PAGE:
Fully assembled the piece is 33″ wide x 17 3/8″ deep and stands 36 1/2″ tall. With internal drawer space of 13 3/4″ for the 15 drawers and 14 1/2″ for the other 5, there should be space for approximately 38,715 index cards.

I’m thrilled that all the fittings seem to be original, and all the drawers have their original card catalog rods. The drawers on the 5×3 drawer section have a spring loaded mechanism under the front of the drawer which when pushed to the left side unlocks the card catalog rods which have beefy brass knobs. The 5×1 drawer section rods are unlocked by pulling up on them slightly from the bottom and then pulling them straight out.

View of the bottom of a card catalog drawer with a finger actuating a spring loaded metal lever to unlock the card catalog's metal rod. Close up view of the metal bracket for holding a card catalog rod. The rod is missing so that one can look into the hole to see the internal locking mechanism.

I’ll have to do some more in-depth research of old Gaylord Bros. catalogs, but based on materials, manufacture, and style, I’m going to guess that the older portion of the card catalog dates from the mid-30s to the 1940s, while the newer section is likely late 60s. The overall size and standardized, modular structure allows the pieces to sit together in quite a clever way and were made over a long enough period of time that different pieces from disparate decades still work well together. While the wood grain, stain, and even fittings are all slightly different, the to different styles work fairly well together.

For those who appreciated my recent article Market analysis of library card catalogs in 2023, I’m thrilled to report that I purchased this stunning beauty—one of the prettiest, oldest, and best conditioned catalogs I’ve seen listed—for a very reasonable $250. I suspect the seller, who is a vintage collector, seasoned eBay seller, and is well aware of the market, may have gone even lower, but I was happy to overpay a little. Given the online market, something like this would usually list for between $1,200 and $1,600, but would likely sit unsold and unloved for years.

Library card cabinet drawer with a metal drawer pull labeled with a tiny red heart

I love the style and the condition, and it does make for a fantastic little piece of fine furniture with a lovely patina. Unexpectedly, someone else in the house may be even more enamored of it than I, which bodes well for its actual long term care and use. Currently it will serve as an archive storage for some of my 3 x 5″ index card note collection in addition to storage of a partial library card cataloging for some of our physical books. I also have cards from an older rolodex and a small recipe collection that will take up residence. Other empty drawers will house a small wine selection along with several bottles of scotch until they’re pushed out by the growing collection of cards.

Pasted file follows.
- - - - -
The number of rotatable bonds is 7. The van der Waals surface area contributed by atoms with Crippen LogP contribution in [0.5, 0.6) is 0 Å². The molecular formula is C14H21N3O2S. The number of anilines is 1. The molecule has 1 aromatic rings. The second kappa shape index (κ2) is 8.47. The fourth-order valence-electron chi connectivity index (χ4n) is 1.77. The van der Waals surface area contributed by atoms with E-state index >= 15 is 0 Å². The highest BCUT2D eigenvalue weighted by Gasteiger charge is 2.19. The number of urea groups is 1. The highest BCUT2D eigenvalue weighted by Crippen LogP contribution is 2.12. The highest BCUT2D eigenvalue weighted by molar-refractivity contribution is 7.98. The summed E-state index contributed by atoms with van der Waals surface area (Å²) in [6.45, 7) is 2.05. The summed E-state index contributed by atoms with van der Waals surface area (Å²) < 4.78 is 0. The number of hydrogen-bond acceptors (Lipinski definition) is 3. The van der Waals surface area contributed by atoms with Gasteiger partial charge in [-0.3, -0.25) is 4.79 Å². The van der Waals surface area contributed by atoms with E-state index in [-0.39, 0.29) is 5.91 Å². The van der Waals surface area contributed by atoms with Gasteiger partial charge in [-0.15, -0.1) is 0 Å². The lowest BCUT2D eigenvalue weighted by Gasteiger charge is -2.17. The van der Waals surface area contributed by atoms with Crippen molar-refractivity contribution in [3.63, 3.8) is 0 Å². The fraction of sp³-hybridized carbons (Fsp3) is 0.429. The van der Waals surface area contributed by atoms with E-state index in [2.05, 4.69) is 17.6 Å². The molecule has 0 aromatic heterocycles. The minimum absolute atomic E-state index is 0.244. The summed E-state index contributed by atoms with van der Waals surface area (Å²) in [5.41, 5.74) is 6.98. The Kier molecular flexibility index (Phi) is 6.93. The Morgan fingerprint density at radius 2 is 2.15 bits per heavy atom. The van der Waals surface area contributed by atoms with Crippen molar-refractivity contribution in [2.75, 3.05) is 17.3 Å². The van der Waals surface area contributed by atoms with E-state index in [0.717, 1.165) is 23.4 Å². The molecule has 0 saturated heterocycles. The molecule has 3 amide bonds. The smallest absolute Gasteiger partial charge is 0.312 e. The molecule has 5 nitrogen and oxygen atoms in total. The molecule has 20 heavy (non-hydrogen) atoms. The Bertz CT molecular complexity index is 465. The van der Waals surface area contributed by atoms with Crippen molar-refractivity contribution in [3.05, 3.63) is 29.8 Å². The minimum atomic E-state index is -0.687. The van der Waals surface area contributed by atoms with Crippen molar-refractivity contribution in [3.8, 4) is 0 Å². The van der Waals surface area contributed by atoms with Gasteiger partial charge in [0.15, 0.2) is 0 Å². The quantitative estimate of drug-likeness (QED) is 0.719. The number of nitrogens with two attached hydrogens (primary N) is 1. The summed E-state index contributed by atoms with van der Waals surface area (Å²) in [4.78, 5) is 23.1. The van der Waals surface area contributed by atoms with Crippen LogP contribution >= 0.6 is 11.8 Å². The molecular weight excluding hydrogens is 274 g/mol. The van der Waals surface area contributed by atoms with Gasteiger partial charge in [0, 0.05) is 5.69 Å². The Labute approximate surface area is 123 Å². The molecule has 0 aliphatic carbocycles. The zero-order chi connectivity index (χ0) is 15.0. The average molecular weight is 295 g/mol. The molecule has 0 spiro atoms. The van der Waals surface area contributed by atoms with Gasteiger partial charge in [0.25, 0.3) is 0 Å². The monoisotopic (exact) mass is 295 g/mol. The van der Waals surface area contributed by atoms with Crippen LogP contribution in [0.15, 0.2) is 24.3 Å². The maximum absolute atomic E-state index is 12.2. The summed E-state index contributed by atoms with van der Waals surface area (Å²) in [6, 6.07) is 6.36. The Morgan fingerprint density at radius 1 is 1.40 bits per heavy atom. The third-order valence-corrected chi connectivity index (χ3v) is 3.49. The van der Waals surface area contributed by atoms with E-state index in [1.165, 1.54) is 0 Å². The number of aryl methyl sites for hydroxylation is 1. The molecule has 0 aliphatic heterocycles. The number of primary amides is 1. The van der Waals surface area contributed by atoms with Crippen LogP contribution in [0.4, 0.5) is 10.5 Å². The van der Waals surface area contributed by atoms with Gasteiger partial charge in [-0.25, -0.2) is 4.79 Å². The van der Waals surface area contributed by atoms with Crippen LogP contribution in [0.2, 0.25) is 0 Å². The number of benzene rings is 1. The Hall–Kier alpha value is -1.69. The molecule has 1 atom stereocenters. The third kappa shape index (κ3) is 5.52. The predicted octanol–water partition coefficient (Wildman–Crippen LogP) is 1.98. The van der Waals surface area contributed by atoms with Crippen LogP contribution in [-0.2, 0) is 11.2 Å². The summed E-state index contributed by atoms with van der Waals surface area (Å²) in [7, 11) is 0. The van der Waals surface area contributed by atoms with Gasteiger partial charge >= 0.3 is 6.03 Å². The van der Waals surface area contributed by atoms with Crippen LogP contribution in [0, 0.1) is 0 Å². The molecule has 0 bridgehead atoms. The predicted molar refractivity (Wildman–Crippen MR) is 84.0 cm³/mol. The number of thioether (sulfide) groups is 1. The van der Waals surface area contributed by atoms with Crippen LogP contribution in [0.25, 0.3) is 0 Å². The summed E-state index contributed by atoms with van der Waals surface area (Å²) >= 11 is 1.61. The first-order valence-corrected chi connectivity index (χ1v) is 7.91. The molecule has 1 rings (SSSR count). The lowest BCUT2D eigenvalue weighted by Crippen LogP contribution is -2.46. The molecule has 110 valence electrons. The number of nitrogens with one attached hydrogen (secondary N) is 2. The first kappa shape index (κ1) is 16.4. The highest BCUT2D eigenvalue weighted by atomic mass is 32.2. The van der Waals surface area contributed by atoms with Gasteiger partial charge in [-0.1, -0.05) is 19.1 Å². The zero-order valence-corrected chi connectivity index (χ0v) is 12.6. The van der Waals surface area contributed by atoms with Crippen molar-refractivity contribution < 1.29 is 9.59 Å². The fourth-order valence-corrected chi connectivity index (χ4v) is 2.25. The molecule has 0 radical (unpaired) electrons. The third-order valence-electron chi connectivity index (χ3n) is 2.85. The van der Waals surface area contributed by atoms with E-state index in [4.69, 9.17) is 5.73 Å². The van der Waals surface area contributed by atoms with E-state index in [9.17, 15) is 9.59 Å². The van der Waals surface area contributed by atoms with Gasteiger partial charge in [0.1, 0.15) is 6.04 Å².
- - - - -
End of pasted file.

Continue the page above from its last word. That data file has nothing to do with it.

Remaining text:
Oblique angle of a bottle of Glenmorangie scotch and two crystal old fashioned glasses in open adjoining drawers of a library card catalog
Surely this is what Hemingway would have done?!

Angle on a row of five library card catalog drawers open with bottles of wine displayed in each.

Other than general maintenance I don’t think I’ll be doing any other restoration work on it beyond the small fixes I’ve already made.

On the top of the catalog, in addition to space for writing notes, I’ll keep one of my two desktop card indexes and a 1948 Smith-Corona Clipper

Close up of Gaylord Bros. library card catalog with a smaller desktop card index and black Smith-Corona Clipper typewriter on top

What would you do with a library card catalog?

Acquired BOOX Tab Ultra C (The Official BOOX Store)
Latest Kaleido3 screen, HD and clear ePaper, Android 11, an exclusive GPU, and a Qualcomm processor. Tab Ultra C is an ePaper tablet PC designed to strike a balance between focus and enjoyment.
Ordered this a few weeks back and it finally arrived today. Can’t wait to delve into how this may help improve my reading and note taking process.
Acquired a copy of the Library of America’s Octavia Butler volume containing Kindred, Fledgling, and her Collected stories.

While I hope to read chunks of it over the summer in Butler’s childhood neighborhood of Pasadena, I got it to read Bloodchild for the Octavia Butler Sci Fi Book Club on 6/24/2023 at 3:00 PM at Octavia’s Bookshelf which is co-hosting with the La Pintoresca Branch Library and the Huntington Library.

Vintage desktop Remington Rand 10 5/8 inch card index for 3 x 5″ cards

I’ve bought (yet another) card index on April 22nd. This must mean that I’m officially a collector, but if I keep this up I may have to start a museum soon.

Close up of a bronze metallic art deco designed plaque on the front of a small card index that reads "Remington Rand / Library Bureau Div." sandwiched in between the words "Made" and "in U.S.A." Two small nails hold the plaque on to the box. In front of the box is a white index card that read in red typewriter print "The power of information" with a quote typed in black below it.

This model is a Remington Rand Library Bureau Division 10 5/8″ x 5 5/8″ x 2″ dovetailed wooden box with steel follower and toothed sliding track. The sides of the box are 1/4″ thick and was designed for 3 x 5 inch index cards. The box has a softer brown color and wider grain typical of the mid-century Remington Rand Library Bureau Division products. Because it is short enough, it can fit inside my larger card catalog filing cabinet if necessary.